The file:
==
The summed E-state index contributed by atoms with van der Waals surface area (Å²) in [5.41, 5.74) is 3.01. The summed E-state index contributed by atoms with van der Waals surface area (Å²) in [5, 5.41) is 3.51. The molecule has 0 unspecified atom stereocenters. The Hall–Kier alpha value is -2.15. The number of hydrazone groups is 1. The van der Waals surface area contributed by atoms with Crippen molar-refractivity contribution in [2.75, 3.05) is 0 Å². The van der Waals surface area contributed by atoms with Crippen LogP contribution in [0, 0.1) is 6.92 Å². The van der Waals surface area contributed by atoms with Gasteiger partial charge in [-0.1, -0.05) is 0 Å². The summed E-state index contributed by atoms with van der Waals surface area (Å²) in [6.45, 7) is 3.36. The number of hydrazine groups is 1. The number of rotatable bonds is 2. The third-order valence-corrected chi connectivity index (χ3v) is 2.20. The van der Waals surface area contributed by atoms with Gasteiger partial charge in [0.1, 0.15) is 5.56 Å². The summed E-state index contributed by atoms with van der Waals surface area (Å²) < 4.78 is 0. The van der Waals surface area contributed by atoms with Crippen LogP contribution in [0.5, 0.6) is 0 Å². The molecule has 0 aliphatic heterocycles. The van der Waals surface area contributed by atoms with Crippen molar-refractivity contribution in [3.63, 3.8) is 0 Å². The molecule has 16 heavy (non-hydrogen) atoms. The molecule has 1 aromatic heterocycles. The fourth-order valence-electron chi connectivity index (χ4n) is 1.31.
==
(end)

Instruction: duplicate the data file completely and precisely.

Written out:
The summed E-state index contributed by atoms with van der Waals surface area (Å²) in [5.41, 5.74) is 3.01. The summed E-state index contributed by atoms with van der Waals surface area (Å²) in [5, 5.41) is 3.51. The molecule has 0 unspecified atom stereocenters. The Hall–Kier alpha value is -2.15. The number of hydrazone groups is 1. The van der Waals surface area contributed by atoms with Crippen molar-refractivity contribution in [2.75, 3.05) is 0 Å². The van der Waals surface area contributed by atoms with Crippen LogP contribution in [0, 0.1) is 6.92 Å². The van der Waals surface area contributed by atoms with Gasteiger partial charge in [-0.1, -0.05) is 0 Å². The summed E-state index contributed by atoms with van der Waals surface area (Å²) in [6.45, 7) is 3.36. The number of hydrazine groups is 1. The number of rotatable bonds is 2. The third-order valence-corrected chi connectivity index (χ3v) is 2.20. The van der Waals surface area contributed by atoms with Gasteiger partial charge in [0.1, 0.15) is 5.56 Å². The summed E-state index contributed by atoms with van der Waals surface area (Å²) < 4.78 is 0. The van der Waals surface area contributed by atoms with Crippen LogP contribution in [0.5, 0.6) is 0 Å². The molecule has 0 aliphatic heterocycles. The van der Waals surface area contributed by atoms with Crippen molar-refractivity contribution in [3.63, 3.8) is 0 Å². The molecule has 16 heavy (non-hydrogen) atoms. The molecule has 1 aromatic heterocycles. The fourth-order valence-electron chi connectivity index (χ4n) is 1.31.